2012 ASHA President Shelly Chabon Doesn’t Cook but Loves to Serve 2012 ASHA President Shelly Chabon Name: Shelly Chabon Day job: Professor and Chair, Department of Speech and Hearing Sciences, Portland State University Passion: Walking and taking the streetcar in Portland, Ore., just as she did growing up in Brooklyn, N.Y. “I had no idea how freeing ... President's Interview
President's Interview  |   January 01, 2012
2012 ASHA President Shelly Chabon Doesn’t Cook but Loves to Serve
Author Notes
  • Bridget Murray Law, managing editor of The ASHA Leader, can be reached at bmurraylaw@asha.org.
    Bridget Murray Law, managing editor of The ASHA Leader, can be reached at bmurraylaw@asha.org.×
Article Information
ASHA News & Member Stories / President's Interview
President's Interview   |   January 01, 2012
2012 ASHA President Shelly Chabon Doesn’t Cook but Loves to Serve
The ASHA Leader, January 2012, Vol. 17, 20-23. doi:10.1044/leader.PRI.17012012.20
The ASHA Leader, January 2012, Vol. 17, 20-23. doi:10.1044/leader.PRI.17012012.20
2012 ASHA President Shelly Chabon
Name: Shelly Chabon
Day job: Professor and Chair, Department of Speech and Hearing Sciences, Portland State University
Passion: Walking and taking the streetcar in Portland, Ore., just as she did growing up in Brooklyn, N.Y. “I had no idea how freeing it would be to give up my car,” she said.
Bold and energetic, Shelly Chabon has never balked at trying something new. In fact, the bigger the challenge, the more motivated she is to pursue it. As a first-generation college student, she moved on to founding and growing academic programs for speech-language pathologists. Now she’s ready to take on the 2012 ASHA presidency—and to get you involved in the association.
Service is important to you. What service activity are you most proud of, and how do you hope to foster service among ASHA members?
There is a Mexican proverb that reminds us to “Haz el bien sin miriar a quién”; that translates to “Do good and don’t worry to whom.”
I grew up in a traditional Jewish neighborhood in Brooklyn, N.Y., learning it was important to give back. One tenet of traditional Judaism is giving to those less fortunate, known as tzedakah. Rather than centering on the generosity of an act, tzedakah instead suggests that giving is an act of justice and is a special reward from the recipient to the giver. Likewise, the mitzvah in Judaism can be likened to an act of human kindness. From a young age, my parents and grandparents embodied a spirit of service. I remember there being pushkes, boxes for collecting coins for those in need, in their homes, and we were encouraged from a young age to engage in the tradition of tzedakah.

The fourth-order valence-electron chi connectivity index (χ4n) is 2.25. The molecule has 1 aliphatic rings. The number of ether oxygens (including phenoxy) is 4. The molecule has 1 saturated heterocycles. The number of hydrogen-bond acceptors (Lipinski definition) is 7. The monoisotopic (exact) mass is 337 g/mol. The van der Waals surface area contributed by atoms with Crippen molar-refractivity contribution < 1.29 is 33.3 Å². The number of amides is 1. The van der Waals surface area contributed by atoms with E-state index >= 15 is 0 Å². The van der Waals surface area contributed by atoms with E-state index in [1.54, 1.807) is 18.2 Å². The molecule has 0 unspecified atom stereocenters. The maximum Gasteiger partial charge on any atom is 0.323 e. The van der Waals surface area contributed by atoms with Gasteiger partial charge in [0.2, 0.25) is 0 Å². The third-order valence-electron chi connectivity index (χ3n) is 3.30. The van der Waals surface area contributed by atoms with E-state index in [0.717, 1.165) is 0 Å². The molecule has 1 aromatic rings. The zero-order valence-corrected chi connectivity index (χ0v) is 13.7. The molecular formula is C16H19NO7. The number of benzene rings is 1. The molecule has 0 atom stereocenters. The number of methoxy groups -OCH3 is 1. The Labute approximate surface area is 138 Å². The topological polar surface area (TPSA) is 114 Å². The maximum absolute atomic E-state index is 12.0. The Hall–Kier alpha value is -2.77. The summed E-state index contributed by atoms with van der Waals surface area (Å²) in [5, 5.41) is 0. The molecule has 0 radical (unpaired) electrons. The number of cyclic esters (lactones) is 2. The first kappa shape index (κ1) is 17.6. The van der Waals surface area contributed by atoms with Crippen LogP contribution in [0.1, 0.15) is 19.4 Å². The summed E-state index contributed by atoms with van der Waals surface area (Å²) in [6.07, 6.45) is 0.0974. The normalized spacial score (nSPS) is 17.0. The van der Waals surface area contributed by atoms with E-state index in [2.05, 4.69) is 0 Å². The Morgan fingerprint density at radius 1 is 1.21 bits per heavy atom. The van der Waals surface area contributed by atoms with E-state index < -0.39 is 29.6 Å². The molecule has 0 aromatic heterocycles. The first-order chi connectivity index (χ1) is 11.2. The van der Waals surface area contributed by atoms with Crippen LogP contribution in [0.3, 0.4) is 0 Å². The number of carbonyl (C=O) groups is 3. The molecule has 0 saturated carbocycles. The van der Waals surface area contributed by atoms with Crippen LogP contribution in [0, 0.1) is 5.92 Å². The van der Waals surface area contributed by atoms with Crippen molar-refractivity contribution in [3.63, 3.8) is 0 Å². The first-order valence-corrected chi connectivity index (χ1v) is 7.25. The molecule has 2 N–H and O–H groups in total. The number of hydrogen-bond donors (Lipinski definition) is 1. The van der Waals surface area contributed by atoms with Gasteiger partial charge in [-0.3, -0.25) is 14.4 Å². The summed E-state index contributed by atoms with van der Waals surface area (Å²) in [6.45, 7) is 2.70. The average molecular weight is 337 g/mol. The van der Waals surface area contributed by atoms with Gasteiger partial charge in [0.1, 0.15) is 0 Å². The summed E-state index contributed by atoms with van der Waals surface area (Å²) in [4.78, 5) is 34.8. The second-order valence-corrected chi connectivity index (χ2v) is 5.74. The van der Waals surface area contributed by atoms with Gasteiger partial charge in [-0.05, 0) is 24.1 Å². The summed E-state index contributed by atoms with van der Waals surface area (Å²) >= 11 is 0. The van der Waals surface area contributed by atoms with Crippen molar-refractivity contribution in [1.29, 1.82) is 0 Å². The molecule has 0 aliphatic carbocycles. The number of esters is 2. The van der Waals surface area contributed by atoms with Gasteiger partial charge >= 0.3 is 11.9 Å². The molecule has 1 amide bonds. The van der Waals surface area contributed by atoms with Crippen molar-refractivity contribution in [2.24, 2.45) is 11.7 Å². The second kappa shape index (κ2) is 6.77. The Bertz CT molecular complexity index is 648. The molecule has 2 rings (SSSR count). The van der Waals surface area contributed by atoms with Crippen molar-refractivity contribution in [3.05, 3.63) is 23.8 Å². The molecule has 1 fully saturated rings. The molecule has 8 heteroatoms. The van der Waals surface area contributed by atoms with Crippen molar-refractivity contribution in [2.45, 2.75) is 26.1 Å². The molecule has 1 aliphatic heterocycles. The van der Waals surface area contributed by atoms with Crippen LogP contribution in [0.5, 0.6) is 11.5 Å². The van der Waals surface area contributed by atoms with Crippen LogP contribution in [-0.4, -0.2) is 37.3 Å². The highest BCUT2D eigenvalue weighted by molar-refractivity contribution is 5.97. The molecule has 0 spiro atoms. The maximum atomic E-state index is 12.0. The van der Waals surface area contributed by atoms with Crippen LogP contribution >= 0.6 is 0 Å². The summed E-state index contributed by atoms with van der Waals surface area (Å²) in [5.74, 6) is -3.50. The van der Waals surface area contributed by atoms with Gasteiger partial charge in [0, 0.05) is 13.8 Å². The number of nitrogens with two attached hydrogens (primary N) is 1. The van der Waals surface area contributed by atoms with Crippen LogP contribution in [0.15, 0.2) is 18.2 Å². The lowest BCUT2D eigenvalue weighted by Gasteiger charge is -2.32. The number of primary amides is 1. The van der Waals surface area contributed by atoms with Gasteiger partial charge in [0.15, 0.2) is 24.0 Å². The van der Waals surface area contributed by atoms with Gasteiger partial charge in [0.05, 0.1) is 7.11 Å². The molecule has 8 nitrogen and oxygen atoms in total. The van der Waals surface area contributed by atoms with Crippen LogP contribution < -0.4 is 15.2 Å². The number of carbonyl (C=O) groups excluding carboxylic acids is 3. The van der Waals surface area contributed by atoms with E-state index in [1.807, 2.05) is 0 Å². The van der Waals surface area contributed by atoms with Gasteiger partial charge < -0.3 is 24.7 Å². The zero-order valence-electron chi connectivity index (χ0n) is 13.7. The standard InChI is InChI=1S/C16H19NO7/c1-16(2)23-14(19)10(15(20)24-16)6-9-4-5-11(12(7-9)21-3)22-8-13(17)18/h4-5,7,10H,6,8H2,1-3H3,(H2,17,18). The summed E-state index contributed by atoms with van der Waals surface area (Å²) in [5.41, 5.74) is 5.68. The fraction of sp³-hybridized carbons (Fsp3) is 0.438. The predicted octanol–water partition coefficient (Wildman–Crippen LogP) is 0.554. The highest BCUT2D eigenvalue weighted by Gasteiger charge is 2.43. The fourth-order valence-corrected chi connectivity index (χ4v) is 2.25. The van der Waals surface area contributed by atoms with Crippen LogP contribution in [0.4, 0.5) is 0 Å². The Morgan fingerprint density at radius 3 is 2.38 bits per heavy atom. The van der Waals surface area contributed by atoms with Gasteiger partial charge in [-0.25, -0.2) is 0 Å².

Dr. Martin Luther King Jr. said, “Everybody can be great...because anybody can serve.” I think ASHA is full of great people in this respect, as service is what truly characterizes our professions. In 2011 I attended the state convention in Kansas, where I had lived for several years before moving to Oregon and where my father spent the final years of his life. After my presentation, my dad’s SLP made a point to say hello to me. This moment reminded me of the connection, personal and professional, we have to each other. Over the years, my own experience as a member of ASHA has been colored by such touching examples of compassion and caring. If I have come away with a single critical observation, it is that an interaction between two people can resonate and that this sort of experience multiplied throughout an organization can strengthen the organization, as well as make a difference for the individuals involved.
Of all of my volunteer experiences—as a graduate student providing respite care for a child with autism, serving meals and giving clothes to the less fortunate, and later serving on the Council for Clinical Certification in Audiology and Speech-Language Pathology, Council on Academic Accreditation, ASHA Board of Ethics and Board of Directors—my favorite is always the one in which I am currently engaged. I hope to be able to say, at the end of 2012, that I am most proud of my service as ASHA president.